Who does Paul consider to be “saints” in Romans 1:7?
“To all that be in Rome, beloved of God, called to be saints: Grace to you and peace from God our Father, and the Lord Jesus Christ.” Romans 1:7
The word “saint” comes from the Greek word hagios, which means “consecrated to God, holy, sacred, pious." It is almost always used in the plural, “saints.”
"Then Ananias answered, Lord, I have heard by many of this man, how much evil he hath done to thy saints at Jerusalem:" Acts 9:13
"And it came to pass, as Peter passed throughout all quarters, he came down also to the saints which dwelt at Lydda." Acts 9:32
"Which thing I also did in Jerusalem: and many of the saints did I shut up in prison, having received authority from the chief priests; and when they were put to death, I gave my voice against them.“ Acts 26:10
There is only one instance of the singular use, and that is "Salute every saint in Christ Jesus. The brethren which are with me greet you." Philippians 4:21
In Scripture there are 67 uses of the plural “saints” compared to only one use of the singular word “saint.” Even in that one instance, a plurality of saints is in view: “every saint” (Philippians 4:21).
The idea of the word “saints” is a group of people set apart for the Lord and His kingdom. There are three references referring to godly character of saints: "That ye receive her in the Lord, as becometh saints.." Romans 16:2
"For the perfecting of the saints, for the work of the ministry, for the edifying of the body of Christ:" Ephesians 4:12
"But fornication, and all uncleanness, or covetousness, let it not be once named among you, as becometh saints;" Ephesians 5:3
Scripturally speaking, the “saints” are the body of Christ, Christians, the church. All Christians are considered saints. All Christians are saints—and at the same time are called to be saints.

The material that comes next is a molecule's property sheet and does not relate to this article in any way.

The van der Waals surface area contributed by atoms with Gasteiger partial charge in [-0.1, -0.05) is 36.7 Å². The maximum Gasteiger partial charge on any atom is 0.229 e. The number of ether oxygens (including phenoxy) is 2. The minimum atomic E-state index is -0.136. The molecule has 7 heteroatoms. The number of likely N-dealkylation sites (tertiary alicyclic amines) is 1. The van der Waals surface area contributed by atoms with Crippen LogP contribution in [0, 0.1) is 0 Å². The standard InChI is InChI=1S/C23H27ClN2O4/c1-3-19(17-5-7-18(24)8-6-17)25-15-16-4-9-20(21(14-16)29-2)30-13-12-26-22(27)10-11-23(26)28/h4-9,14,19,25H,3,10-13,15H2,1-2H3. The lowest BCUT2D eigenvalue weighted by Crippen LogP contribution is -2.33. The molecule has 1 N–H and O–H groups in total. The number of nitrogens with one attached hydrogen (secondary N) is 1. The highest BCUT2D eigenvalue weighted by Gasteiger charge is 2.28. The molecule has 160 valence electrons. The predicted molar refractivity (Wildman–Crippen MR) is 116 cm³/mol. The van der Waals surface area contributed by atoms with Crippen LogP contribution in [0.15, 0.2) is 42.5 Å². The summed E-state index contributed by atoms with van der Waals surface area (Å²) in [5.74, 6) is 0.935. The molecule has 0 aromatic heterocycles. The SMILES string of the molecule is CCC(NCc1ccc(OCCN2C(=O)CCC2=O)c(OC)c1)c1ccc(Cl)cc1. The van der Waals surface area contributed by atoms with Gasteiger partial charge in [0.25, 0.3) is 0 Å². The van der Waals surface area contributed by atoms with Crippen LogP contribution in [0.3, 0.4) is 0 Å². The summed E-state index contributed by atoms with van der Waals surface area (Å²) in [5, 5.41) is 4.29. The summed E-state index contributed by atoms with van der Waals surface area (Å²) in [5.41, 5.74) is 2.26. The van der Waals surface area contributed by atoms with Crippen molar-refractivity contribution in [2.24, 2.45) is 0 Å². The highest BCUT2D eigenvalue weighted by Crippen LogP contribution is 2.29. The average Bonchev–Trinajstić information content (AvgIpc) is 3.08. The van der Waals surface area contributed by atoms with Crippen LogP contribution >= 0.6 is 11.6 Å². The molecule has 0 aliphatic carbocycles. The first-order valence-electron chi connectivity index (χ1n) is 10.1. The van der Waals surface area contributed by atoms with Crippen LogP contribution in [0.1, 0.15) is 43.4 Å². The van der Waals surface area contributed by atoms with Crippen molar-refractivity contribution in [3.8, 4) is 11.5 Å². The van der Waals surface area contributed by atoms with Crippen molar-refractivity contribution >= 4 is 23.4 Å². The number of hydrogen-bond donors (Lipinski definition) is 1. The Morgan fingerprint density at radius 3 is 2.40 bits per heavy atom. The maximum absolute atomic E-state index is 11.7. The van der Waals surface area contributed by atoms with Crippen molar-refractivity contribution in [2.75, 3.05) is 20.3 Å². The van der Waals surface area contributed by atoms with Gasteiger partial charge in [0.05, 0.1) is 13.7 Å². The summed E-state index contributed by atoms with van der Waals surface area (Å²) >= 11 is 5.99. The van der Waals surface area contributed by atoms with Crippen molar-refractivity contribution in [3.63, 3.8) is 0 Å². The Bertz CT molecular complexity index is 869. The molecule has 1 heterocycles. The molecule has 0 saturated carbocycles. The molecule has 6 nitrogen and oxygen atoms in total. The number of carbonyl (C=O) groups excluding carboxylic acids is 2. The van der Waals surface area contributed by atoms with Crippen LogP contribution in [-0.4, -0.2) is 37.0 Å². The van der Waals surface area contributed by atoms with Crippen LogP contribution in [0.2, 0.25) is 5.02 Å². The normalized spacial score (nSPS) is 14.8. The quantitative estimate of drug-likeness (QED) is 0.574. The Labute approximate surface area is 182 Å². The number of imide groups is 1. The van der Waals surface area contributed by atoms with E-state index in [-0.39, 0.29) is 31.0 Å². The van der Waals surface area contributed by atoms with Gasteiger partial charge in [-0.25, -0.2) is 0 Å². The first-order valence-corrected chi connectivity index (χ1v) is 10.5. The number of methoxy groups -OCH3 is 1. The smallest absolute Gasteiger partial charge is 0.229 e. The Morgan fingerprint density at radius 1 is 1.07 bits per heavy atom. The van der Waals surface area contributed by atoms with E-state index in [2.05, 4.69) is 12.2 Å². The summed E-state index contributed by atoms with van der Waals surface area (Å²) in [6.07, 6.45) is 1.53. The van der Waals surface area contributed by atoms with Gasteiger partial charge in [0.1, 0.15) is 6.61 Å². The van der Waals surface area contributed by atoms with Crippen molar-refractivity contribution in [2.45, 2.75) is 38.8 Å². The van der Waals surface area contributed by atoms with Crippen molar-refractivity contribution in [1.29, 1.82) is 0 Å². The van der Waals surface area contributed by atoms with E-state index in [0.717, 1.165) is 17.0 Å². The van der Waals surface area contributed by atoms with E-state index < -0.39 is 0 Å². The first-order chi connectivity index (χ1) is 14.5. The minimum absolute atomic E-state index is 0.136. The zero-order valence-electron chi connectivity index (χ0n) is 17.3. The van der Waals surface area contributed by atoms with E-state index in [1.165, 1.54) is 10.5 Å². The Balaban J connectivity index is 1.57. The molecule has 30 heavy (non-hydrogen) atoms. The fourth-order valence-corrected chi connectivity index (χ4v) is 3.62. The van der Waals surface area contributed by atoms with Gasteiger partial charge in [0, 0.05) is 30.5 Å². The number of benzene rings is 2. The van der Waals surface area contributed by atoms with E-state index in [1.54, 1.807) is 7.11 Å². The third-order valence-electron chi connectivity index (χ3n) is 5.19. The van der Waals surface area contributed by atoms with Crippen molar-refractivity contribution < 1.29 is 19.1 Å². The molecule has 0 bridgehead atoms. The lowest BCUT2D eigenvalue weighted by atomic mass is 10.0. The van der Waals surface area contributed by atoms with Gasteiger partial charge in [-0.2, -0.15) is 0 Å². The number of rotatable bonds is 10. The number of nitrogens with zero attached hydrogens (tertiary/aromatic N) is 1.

“Unto the church of God which is at Corinth, to them that are sanctified in Christ Jesus, called to be saints, with all that in every place call upon the name of Jesus Christ our Lord, both their's and our's:” 1 Corinthians 1:2
The words “sanctified” and “holy” come from the same Greek root as the word that is commonly translated “saints.” Christians are saints by virtue of their connection with Jesus the Christ. Christians are called to be saints, to increasingly allow their daily life to more closely match their position in Christ. This is the biblical description and calling of the saints.
How does the Roman Catholic understanding of “saints” compare with the biblical teaching? Not very well. In Roman Catholic theology, the saints are in Heaven. In the Bible, the saints are on Earth. In Roman Catholic teaching, a person does not become a saint unless he/she is “beatified” or “canonized” by the Pope or prominent bishop. In the Bible, everyone who has received Jesus Christ by faith is a saint. In Roman Catholic practice, the saints are revered, prayed to, and in some instances, worshipped. In the Bible, saints are called to revere, worship, and pray to God alone.